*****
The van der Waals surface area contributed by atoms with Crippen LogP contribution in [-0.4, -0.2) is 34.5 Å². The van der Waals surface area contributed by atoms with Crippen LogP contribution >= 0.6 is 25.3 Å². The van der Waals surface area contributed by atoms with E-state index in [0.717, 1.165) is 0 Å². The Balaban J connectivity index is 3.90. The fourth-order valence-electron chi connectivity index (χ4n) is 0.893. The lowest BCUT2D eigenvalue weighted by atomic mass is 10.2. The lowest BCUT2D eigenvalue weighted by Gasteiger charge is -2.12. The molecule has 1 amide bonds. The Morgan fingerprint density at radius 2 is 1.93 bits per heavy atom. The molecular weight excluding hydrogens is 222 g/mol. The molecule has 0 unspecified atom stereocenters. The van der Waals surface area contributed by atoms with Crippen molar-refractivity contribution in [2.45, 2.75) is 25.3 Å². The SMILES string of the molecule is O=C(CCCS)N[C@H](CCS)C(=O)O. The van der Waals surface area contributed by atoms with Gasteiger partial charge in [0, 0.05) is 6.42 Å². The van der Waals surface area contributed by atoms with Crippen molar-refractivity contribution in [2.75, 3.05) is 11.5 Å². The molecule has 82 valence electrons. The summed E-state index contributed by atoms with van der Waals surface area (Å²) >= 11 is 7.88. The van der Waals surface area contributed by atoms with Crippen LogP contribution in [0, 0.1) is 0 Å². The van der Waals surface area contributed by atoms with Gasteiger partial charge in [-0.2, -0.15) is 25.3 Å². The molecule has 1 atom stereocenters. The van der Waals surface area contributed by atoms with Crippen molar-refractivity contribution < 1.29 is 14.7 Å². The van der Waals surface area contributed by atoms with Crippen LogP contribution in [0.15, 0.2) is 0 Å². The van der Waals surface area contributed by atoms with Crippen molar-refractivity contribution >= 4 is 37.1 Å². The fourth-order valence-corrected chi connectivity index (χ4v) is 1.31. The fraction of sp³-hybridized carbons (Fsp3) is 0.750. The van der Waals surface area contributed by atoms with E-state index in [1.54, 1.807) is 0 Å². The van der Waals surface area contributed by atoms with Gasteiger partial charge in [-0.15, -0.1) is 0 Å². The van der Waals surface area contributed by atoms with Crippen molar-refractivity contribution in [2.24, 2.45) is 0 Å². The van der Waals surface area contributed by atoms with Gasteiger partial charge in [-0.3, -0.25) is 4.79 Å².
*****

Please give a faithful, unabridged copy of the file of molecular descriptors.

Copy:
The van der Waals surface area contributed by atoms with Crippen LogP contribution in [-0.4, -0.2) is 34.5 Å². The van der Waals surface area contributed by atoms with Crippen LogP contribution >= 0.6 is 25.3 Å². The van der Waals surface area contributed by atoms with E-state index in [0.717, 1.165) is 0 Å². The Balaban J connectivity index is 3.90. The fourth-order valence-electron chi connectivity index (χ4n) is 0.893. The lowest BCUT2D eigenvalue weighted by atomic mass is 10.2. The lowest BCUT2D eigenvalue weighted by Gasteiger charge is -2.12. The molecule has 1 amide bonds. The Morgan fingerprint density at radius 2 is 1.93 bits per heavy atom. The molecular weight excluding hydrogens is 222 g/mol. The molecule has 0 unspecified atom stereocenters. The van der Waals surface area contributed by atoms with Crippen molar-refractivity contribution in [2.45, 2.75) is 25.3 Å². The SMILES string of the molecule is O=C(CCCS)N[C@H](CCS)C(=O)O. The van der Waals surface area contributed by atoms with Gasteiger partial charge in [0, 0.05) is 6.42 Å². The van der Waals surface area contributed by atoms with Crippen molar-refractivity contribution in [2.75, 3.05) is 11.5 Å². The molecule has 82 valence electrons. The summed E-state index contributed by atoms with van der Waals surface area (Å²) >= 11 is 7.88. The van der Waals surface area contributed by atoms with Crippen LogP contribution in [0, 0.1) is 0 Å². The van der Waals surface area contributed by atoms with Gasteiger partial charge in [-0.2, -0.15) is 25.3 Å². The molecule has 1 atom stereocenters. The van der Waals surface area contributed by atoms with Crippen molar-refractivity contribution < 1.29 is 14.7 Å². The van der Waals surface area contributed by atoms with Crippen LogP contribution in [0.15, 0.2) is 0 Å². The van der Waals surface area contributed by atoms with Crippen molar-refractivity contribution >= 4 is 37.1 Å². The fourth-order valence-corrected chi connectivity index (χ4v) is 1.31. The fraction of sp³-hybridized carbons (Fsp3) is 0.750. The van der Waals surface area contributed by atoms with E-state index in [1.54, 1.807) is 0 Å². The van der Waals surface area contributed by atoms with Gasteiger partial charge in [-0.15, -0.1) is 0 Å². The van der Waals surface area contributed by atoms with Crippen molar-refractivity contribution in [2.24, 2.45) is 0 Å². The van der Waals surface area contributed by atoms with Gasteiger partial charge in [-0.3, -0.25) is 4.79 Å².